El-Shaddai (God Almighty)
I was driving down the road today and an old song by Amy Grant came to mind, called El Shaddai. I started humming the tune and remembered this song was my first introduction into the vast array of the names of God. All those years ago my interest was piqued enough to explore what El Shaddai, El-elyon na Adonia meant translated from Hebrew to English. (God Almighty, God in the highest, Oh, Lord.)
Why, you may ask, should I be interested in the names of God or understanding them in Hebrew?
They are a portal, a window, an illumination into the very character of God. If God seems distant, you are not reading this by mistake, but by divine intervention. God Almighty, El-Shaddai wants you to know His heart of love for you.
FOR THE SKEPTIC OR SEEKER
You may be new on this pathway to exploring the reality of God, but He is not new to you. He knit you together in your mother's womb and saw your unformed body. Ps 139:13-16 His love for you is as high as the heavens above. Ps. 103:11 That's how important you are to Him.
Just imagine this truth. Imagine a world figure like a King, a President or Prime Minister of a country wanting to make your acquaintance. Imagine they invited you to their home. Then take it a tad further and imagine they considered you as close as family. Now you have a picture of how the God Almighty El-Shaddai longs for relationship with you.
Ps. 103:8 says, "The Lord is compassionate and gracious, slow to anger, abounding in love," for you. Your life matters. You were created for relationship with God. If you are feeling lost, alone, or disjointed even with many people around you and Facebook friends galore, El Shaddai is what you are missing. I encourage you to reach out. Speak out loud the name El Shaddai (Pronounced el-shaw-DIE) and invite Him to show up in your life. He will not disappoint.
FOR THE BELIEVER
The name El- Shaddai first mentioned in Genesis 17:1 has two components. El is the root form of Elohim (meaning All Powerful One, Creator) and Shaddai means Almighty or Breast. In the old testament El-Shaddai is translated as "God Almighty" twenty-four times with the meaning of one who has power to compel nature to do what is contrary to itself, such as healing the sick, parting the Red Sea, or sending Manna from heaven etc. Shaddai is also translated another twenty-four times as the Breast, signifying one who nourishes, supplies and satisfies. (1)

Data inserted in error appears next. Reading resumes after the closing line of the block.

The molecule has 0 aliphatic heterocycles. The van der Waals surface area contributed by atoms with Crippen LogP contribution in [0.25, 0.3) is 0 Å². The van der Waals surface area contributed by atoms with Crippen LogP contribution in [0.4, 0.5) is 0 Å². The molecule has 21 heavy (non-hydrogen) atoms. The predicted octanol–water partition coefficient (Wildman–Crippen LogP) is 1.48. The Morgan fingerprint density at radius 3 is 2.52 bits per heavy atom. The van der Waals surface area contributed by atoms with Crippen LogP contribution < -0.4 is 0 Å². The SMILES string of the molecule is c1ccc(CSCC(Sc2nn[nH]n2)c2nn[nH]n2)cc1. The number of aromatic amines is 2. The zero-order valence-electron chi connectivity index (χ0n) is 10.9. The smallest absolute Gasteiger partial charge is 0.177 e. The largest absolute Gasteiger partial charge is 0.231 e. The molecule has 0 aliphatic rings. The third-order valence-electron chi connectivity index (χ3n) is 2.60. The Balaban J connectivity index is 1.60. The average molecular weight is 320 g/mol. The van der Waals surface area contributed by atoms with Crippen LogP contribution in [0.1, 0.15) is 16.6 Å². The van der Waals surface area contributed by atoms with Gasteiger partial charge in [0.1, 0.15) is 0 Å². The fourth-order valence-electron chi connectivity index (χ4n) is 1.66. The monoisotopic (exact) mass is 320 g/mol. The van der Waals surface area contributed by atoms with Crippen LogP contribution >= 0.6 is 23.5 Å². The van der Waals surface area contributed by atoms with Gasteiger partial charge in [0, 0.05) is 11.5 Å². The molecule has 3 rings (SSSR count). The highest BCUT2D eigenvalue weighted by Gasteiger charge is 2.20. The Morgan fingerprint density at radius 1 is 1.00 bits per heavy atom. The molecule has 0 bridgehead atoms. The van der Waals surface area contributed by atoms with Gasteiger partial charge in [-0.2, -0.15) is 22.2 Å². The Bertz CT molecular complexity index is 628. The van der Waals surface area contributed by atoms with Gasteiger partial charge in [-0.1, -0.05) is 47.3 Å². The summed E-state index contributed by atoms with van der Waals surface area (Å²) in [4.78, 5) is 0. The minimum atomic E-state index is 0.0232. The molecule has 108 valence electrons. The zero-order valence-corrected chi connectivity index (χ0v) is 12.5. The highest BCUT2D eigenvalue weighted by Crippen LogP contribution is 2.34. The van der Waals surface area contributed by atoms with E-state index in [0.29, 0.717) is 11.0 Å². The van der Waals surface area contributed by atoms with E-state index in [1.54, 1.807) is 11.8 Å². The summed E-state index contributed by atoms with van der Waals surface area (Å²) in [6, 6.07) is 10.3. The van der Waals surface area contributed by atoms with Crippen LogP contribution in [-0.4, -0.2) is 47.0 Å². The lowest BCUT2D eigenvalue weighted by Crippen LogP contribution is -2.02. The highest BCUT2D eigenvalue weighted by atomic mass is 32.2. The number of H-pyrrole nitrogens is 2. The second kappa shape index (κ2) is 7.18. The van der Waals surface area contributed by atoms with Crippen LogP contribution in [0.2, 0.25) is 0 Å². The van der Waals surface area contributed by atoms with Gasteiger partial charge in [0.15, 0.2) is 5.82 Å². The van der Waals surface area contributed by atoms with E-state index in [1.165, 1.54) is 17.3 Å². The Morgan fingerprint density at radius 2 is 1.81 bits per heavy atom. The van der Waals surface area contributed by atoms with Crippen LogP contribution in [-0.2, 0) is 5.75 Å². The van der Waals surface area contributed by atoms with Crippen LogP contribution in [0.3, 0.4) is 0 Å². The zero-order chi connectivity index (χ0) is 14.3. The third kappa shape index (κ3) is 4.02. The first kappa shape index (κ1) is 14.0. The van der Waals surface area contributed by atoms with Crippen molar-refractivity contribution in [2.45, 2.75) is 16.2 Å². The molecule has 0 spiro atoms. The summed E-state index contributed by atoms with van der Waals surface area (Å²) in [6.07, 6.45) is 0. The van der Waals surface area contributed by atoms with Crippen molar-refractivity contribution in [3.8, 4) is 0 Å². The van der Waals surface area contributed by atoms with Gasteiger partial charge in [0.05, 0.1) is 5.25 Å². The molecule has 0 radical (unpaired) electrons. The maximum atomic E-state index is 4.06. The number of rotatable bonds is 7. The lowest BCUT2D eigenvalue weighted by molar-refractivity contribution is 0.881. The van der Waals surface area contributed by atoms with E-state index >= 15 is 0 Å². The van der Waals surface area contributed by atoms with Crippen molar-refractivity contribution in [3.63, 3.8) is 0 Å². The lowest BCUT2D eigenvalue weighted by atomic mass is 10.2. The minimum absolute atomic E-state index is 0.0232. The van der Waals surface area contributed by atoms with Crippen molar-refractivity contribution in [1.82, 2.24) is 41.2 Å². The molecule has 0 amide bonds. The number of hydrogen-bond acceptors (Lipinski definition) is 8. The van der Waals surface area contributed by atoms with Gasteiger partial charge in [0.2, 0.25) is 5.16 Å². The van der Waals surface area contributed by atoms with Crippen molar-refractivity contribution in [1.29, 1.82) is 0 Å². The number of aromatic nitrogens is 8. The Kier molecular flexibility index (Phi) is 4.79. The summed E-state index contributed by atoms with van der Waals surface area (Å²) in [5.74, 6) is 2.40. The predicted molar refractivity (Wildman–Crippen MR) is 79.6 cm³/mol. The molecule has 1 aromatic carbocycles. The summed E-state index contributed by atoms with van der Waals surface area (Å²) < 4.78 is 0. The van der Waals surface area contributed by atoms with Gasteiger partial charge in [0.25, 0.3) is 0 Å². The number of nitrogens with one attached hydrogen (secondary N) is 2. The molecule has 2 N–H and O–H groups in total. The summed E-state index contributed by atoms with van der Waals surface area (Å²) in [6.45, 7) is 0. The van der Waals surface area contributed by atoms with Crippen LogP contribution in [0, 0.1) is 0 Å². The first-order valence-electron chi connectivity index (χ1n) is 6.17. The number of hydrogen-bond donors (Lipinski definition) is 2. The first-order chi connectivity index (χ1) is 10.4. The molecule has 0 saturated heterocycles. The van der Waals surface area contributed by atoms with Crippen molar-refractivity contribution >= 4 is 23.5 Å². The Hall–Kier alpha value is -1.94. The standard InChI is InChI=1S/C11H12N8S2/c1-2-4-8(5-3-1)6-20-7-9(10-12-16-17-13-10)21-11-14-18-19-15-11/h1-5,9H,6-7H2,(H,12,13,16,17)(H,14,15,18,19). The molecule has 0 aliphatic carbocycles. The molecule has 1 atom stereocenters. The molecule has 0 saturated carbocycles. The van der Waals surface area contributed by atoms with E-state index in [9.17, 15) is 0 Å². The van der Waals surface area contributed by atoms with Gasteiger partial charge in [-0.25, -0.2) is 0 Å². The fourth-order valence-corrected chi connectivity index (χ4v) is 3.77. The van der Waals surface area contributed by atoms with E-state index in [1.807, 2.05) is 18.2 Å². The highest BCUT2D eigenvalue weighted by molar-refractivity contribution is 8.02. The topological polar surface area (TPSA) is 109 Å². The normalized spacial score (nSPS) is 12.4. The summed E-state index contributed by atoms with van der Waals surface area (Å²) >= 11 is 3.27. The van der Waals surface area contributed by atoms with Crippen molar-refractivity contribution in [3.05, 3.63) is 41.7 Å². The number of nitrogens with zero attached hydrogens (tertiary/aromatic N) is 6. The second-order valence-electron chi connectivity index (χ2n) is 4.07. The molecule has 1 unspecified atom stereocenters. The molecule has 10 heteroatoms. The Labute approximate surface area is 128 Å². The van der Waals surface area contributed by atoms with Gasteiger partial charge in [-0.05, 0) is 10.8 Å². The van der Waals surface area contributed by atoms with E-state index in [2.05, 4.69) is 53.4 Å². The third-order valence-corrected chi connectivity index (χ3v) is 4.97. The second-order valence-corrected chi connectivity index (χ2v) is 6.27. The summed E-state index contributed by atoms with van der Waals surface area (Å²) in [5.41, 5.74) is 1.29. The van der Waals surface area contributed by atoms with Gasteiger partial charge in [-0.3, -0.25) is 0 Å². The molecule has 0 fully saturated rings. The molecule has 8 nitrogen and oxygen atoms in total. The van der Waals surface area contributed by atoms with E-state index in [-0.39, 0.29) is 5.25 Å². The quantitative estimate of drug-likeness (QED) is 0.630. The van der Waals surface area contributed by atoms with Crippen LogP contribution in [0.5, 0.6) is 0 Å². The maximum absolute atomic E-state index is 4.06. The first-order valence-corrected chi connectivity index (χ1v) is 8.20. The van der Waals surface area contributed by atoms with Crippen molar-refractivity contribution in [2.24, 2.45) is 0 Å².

Think back to the days before the bottle or formula, the breast was the only means of nourishment to a baby. The breast gave life. It nourished, supplied nutrients and satisfied. This is exactly what God does for us.
El-Shaddai means the God Almighty who is all-sufficient, all-bountiful, all-satisfying. He is a God who desires to meet our needs, fulfill His promises in our life and give true blessing … that change you from the inside out.
Our North American culture eats up the message of health and wealth, or name and fame, and though each of these blessings can be used for the glory of God, I believe there is a much deeper meaning to true blessing.
Jesus said in Luke 9:23 "If anyone would come after me, he must deny himself and take up his cross daily and follow me." This means that the things of the Spirit are far more valuable to ask for than health, wealth or a name for yourself.
El-Shaddai, our All-Sufficient One, our Supplier, our Satisfier wants to bless us with life and life more abundantly. El-Shaddai is able to do exceedingly abundantly above all that we ask or think." Ephesians 3:20
So cry out the name El-Shaddai. Believe in His power and might. Ask what you will, for He longs to hear your voice. But don't be surprised when He gives you blessing far richer, deeper, and more abundant than your mind can think to ask.
El-Shaddai gives peace in the storms of life.
El-Shaddai gives strength when you are weak.
El-Shaddai gives hope when life crumbles around you.
El-Shaddai gives healing to the body, mind and emotion.
El-Shaddai gives love when the world is unkind.
Breath out the name of El-Shaddai this week as you travel on the highways and byways. Stop long enough to think about what that title means, and let your mind wrap itself around a God who intimately cares for you.
Sit back, take a deep breath slowly in and out and relax. Listen to this beautiful rendition of El Shaddai by Amy Grant.
I love that song. It was written by Michael Card.
I also really appreciate the concept of naming the names of God as I plow through life's days and challenges.